With their speed and accuracy at making crosscuts or mitered angles, the miter saw is a critically important piece of your woodworking equipment. With the many applications possible, it can sometimes be hard to determine just which one miter saw will perform best for you.
First off, you have to decide just what you are going to be using a miter saw for. Figure how heavy your work load is and the types of material you will most often work with. You will need to understand how where you use the saw will affect its performance. Knowing these things and about how much you are willing to spend are necessary when selecting your tool.
Unless you specifically need a very small or very large cutting bore, it will be best to stay with the standard 10″ to 12″ cutting capacity saws.
The compound miter saw will usually only have three basic cutting directions. They will go up and down, they can move up to 45 degrees to the right or left and they can lean left or right to create bevel cuts. While less expensive, these compound miter saws are less likely to make deep cuts or cut through wide materials in one pass.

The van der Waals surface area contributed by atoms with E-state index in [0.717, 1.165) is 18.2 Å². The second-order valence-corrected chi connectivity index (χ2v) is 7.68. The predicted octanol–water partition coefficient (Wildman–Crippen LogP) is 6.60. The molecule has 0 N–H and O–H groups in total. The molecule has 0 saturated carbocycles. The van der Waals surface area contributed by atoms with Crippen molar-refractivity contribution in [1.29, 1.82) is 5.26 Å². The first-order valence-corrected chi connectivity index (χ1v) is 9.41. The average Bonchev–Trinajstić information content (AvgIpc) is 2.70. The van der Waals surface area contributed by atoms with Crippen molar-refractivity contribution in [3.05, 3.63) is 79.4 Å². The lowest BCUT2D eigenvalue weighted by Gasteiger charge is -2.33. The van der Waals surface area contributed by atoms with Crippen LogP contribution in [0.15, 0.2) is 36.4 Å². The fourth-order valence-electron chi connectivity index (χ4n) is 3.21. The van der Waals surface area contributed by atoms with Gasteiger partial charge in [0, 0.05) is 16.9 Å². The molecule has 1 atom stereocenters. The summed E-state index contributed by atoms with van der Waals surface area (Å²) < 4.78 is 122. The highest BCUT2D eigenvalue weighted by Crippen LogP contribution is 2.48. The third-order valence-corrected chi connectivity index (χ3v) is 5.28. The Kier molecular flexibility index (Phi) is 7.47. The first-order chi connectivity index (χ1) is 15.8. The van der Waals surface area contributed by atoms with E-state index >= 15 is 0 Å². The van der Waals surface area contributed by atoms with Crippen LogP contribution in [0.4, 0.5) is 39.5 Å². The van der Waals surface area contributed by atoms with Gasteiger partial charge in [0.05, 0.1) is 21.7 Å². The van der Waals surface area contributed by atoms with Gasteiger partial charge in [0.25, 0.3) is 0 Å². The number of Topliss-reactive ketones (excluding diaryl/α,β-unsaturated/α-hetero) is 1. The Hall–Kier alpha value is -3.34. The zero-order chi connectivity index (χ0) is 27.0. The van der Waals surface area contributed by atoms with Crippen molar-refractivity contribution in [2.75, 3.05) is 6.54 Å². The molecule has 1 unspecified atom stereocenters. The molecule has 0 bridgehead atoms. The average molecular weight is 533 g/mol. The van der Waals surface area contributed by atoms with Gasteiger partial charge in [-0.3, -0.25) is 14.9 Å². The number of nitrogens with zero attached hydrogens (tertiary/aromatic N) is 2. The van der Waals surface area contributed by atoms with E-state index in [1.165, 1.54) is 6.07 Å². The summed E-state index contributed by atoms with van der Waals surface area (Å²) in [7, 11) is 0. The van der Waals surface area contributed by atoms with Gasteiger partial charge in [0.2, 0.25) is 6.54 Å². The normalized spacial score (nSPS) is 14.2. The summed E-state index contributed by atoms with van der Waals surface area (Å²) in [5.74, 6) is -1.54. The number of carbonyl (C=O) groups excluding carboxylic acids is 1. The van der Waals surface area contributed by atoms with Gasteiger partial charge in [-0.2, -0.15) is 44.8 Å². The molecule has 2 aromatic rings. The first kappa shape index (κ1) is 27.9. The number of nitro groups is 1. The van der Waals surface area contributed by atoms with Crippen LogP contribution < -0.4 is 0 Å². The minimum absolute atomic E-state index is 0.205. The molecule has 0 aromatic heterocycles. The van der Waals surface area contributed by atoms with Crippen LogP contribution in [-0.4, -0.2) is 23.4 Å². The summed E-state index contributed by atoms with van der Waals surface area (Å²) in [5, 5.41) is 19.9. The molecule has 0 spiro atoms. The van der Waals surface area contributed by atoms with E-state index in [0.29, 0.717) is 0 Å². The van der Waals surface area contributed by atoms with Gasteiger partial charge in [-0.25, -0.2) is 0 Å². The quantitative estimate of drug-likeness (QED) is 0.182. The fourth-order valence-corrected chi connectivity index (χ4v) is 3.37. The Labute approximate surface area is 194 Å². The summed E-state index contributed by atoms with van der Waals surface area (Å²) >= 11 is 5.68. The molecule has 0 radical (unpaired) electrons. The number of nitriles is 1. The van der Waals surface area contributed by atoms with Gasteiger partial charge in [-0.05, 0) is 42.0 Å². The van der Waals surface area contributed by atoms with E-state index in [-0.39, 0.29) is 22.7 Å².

The sliding compound miter saw on the other hand is built with two rails that allow the saw to be swung back and forth. This provides a much larger range of motion and cutting distance. These saws are, however, much heavier and take up more room in the workspace.
Miter saws can have a single bevel control which will require your material to be flipped for the second cut or a double bevel where the material is cut twice from the same position. While the double is more expensive, it is not too much so if you need this feature a lot.
Finally, check the extension wings. While they can be very useful, a cheap brand of miter saw will often have loose, easily shifted wings that render them almost useless for critical work.